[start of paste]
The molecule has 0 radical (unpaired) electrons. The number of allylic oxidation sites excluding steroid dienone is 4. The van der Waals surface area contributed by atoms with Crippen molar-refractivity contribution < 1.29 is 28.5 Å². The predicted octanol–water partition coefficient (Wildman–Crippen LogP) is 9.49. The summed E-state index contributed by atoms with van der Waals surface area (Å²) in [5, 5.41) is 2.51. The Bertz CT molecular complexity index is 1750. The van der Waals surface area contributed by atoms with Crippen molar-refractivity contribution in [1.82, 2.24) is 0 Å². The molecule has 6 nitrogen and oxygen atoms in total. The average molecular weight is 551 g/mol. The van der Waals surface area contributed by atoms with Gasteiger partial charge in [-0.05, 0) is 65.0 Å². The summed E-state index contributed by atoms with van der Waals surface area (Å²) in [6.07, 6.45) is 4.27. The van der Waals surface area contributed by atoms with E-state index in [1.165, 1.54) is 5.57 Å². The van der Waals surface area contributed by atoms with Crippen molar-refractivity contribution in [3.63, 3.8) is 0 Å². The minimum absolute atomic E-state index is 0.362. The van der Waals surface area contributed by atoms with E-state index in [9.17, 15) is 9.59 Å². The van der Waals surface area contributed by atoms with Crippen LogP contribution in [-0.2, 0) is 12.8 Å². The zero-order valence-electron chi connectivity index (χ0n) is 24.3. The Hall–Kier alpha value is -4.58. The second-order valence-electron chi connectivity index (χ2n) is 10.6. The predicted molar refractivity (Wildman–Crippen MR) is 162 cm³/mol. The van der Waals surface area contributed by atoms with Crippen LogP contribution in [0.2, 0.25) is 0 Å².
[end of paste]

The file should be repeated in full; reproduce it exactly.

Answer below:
The molecule has 0 radical (unpaired) electrons. The number of allylic oxidation sites excluding steroid dienone is 4. The van der Waals surface area contributed by atoms with Crippen molar-refractivity contribution < 1.29 is 28.5 Å². The predicted octanol–water partition coefficient (Wildman–Crippen LogP) is 9.49. The summed E-state index contributed by atoms with van der Waals surface area (Å²) in [5, 5.41) is 2.51. The Bertz CT molecular complexity index is 1750. The van der Waals surface area contributed by atoms with Crippen molar-refractivity contribution in [1.82, 2.24) is 0 Å². The molecule has 6 nitrogen and oxygen atoms in total. The average molecular weight is 551 g/mol. The van der Waals surface area contributed by atoms with Gasteiger partial charge in [-0.05, 0) is 65.0 Å². The summed E-state index contributed by atoms with van der Waals surface area (Å²) in [6.07, 6.45) is 4.27. The van der Waals surface area contributed by atoms with E-state index in [1.165, 1.54) is 5.57 Å². The van der Waals surface area contributed by atoms with Crippen molar-refractivity contribution in [3.63, 3.8) is 0 Å². The minimum absolute atomic E-state index is 0.362. The van der Waals surface area contributed by atoms with E-state index in [9.17, 15) is 9.59 Å². The van der Waals surface area contributed by atoms with Crippen LogP contribution in [-0.2, 0) is 12.8 Å². The zero-order valence-electron chi connectivity index (χ0n) is 24.3. The Hall–Kier alpha value is -4.58. The second-order valence-electron chi connectivity index (χ2n) is 10.6. The predicted molar refractivity (Wildman–Crippen MR) is 162 cm³/mol. The van der Waals surface area contributed by atoms with Crippen LogP contribution in [0.2, 0.25) is 0 Å².